Cross-Cultural Ethnobiology in the Western Balkans: Medical Ethnobotany and Ethnozoology Among Albanians and Serbs in the Pešter Plateau, Sandžak, South-Western Serbia

Abstract An ethnobiological study concerning the medical ethnobotany and ethnozoology of two neighbouring com- munities of Serbians and Albanians living in the Pešter plateau (south-western Serbia) was conducted, the latter representing a diasporic community that immigrated to the area approximately three centuries ago. Sixty-two botanical taxa used in 129 plant-based remedies and 204 folk plant uses were recorded. In addition, 31 animal-derived reme- dies and 27 mineral or non-indigenous products were also documented. Approximately half of the recorded phytother- epeutical uses have been recorded for the first time in the ethnobotany of the Western Balkans and more than one- third of these uses have no correlation with Western evidence-based phytotherapy. Moreover, while both com- munities use approximately the same number of medicinal plants, two-thirds of the botanical taxa, but only one-third of plant folk medical uses are found in common among the two communities. These findings demonstrate that the two communities, although having lived in close proximity to each other during the past three centuries and in a relatively low biodiverse environment, have maintained or developed unique phytotherapeutical trajectories. The differences between the two folk medical biologies of these commu- nities are reflective of the specific history of the Albanian diaspora, and of the complex processes of its cultural adaptation over the last three centuries.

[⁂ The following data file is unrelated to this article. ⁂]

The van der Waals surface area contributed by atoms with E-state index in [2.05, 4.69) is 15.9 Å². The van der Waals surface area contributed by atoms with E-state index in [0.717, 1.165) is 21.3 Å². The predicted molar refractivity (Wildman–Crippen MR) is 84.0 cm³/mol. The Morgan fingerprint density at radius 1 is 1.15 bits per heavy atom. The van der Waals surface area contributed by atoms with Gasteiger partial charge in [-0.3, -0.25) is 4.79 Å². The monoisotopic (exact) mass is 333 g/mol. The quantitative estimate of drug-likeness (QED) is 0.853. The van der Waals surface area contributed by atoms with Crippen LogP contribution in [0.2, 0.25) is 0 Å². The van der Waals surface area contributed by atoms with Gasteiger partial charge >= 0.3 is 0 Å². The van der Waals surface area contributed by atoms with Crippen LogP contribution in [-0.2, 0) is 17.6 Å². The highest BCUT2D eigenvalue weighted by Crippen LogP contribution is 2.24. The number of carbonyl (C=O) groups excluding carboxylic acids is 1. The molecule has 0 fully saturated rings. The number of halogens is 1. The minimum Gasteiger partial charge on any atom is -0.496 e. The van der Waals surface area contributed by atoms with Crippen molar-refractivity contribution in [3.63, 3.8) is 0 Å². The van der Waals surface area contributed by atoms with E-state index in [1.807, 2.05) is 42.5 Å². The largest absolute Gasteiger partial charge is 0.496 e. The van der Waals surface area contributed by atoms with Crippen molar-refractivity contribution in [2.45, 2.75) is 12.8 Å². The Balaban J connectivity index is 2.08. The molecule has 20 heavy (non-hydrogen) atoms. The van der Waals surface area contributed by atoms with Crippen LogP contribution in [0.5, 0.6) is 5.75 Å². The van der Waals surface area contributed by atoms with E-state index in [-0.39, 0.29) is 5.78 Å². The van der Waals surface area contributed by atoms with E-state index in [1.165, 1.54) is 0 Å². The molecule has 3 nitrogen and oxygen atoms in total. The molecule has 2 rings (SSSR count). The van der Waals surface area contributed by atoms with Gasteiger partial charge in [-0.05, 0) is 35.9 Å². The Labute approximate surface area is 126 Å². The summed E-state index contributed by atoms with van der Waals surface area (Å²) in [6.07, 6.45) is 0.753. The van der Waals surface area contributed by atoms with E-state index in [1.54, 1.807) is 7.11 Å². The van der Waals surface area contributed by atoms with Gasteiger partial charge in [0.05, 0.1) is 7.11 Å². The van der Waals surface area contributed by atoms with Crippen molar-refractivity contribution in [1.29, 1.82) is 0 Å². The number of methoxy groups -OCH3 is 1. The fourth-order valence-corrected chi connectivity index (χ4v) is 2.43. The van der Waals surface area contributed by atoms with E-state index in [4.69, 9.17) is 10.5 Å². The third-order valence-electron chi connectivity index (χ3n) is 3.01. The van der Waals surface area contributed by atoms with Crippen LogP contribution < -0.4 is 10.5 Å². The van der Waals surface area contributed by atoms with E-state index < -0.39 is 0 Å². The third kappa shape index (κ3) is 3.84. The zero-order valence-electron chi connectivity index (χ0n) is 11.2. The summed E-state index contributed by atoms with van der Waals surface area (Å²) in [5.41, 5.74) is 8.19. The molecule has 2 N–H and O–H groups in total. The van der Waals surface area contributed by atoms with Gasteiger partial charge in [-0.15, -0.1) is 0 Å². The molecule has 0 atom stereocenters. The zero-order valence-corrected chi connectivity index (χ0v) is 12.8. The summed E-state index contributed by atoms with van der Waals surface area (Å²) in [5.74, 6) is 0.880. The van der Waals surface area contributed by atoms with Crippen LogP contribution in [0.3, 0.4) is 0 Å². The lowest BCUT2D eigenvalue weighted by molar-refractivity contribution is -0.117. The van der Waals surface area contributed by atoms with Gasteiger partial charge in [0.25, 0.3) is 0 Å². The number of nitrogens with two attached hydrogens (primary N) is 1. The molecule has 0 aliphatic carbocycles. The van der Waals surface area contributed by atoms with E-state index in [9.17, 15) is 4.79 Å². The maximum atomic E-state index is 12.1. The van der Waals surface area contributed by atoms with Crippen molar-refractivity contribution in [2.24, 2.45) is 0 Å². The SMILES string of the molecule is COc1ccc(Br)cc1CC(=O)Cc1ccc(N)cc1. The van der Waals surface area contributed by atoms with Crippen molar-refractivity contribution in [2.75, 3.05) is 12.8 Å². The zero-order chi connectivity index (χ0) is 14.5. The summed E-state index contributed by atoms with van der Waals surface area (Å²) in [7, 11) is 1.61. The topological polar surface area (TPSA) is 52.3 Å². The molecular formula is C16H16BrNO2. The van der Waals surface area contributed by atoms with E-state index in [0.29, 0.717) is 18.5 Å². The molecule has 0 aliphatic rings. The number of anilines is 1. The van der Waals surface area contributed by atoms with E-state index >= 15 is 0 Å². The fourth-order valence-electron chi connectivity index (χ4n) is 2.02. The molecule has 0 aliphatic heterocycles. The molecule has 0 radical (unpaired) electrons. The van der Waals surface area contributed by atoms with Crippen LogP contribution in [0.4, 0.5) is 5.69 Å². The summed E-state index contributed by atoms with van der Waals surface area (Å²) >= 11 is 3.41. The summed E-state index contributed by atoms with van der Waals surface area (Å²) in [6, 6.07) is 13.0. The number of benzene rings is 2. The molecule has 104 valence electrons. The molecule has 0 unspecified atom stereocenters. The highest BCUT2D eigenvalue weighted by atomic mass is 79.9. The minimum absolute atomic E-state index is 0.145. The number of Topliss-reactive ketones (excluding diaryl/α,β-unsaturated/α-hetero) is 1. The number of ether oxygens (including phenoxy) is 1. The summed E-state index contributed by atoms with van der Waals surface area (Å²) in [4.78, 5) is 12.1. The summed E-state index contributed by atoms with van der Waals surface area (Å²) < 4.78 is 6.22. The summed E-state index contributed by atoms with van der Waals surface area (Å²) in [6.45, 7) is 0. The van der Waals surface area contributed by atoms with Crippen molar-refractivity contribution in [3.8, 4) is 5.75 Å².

Andrea Pieroni & Maria Elena Giusti & Cassandra L. Quave

Keywords Ethnobotany.Ethnozoology. Serbia . Pešter. Phytotherapy. Albanians

Introduction

Most of the ethnobiological studies conducted thus far in Europe have been focused on the documentation of traditional knowledge (TK) of plants of potential interest in ethno- pharmacology, nutritional sciences, and intangible/tangible cultural heritage and biodiversity conservation strategies. This is especially true in those rural areas of Southern Europe A. Pieroni (*)

where traditional knowledge systems, although eroded at University of Gastronomic Sciences, Via Amedeo di Savoia 8, I-12060 Pollenzo, Bra, Italy e-mail: a.pieroni@unisg.it

present, also show a certain degree of resilience (for a recent partial overview see Pardo de Santayana et al. 2010). Only a few studies have contributed to our understanding of the overlaps and osmosis between folk medicinal plant knowl- M. E. Giusti Department of History of Arts and Performing Arts, University of Florence, Via Gino Capponi 7-9,

edge of rural classes and the TK developed in “official” medical schools (Pollio et al. 2008; Leonti et al. 2009, 2010). Moreover, few studies have focused on the analysis of I-50121 Florence, Italy

how agro-biodiversity is managed, i.e., in mountainous

  1. L. Quave University of Arkansas for Medical Sciences, 4301 W. Markham St., Mail Slot 511, Little Rock, AR 72205, USA

home-gardens (Agelet et al. 2000; Vogl-Lukasser 2003; Reyes-García et al. 2010). Some have proposed new areas of potential interest for the development of new speciality niche foods, herbal products, and eco-touristic activities (Heinrich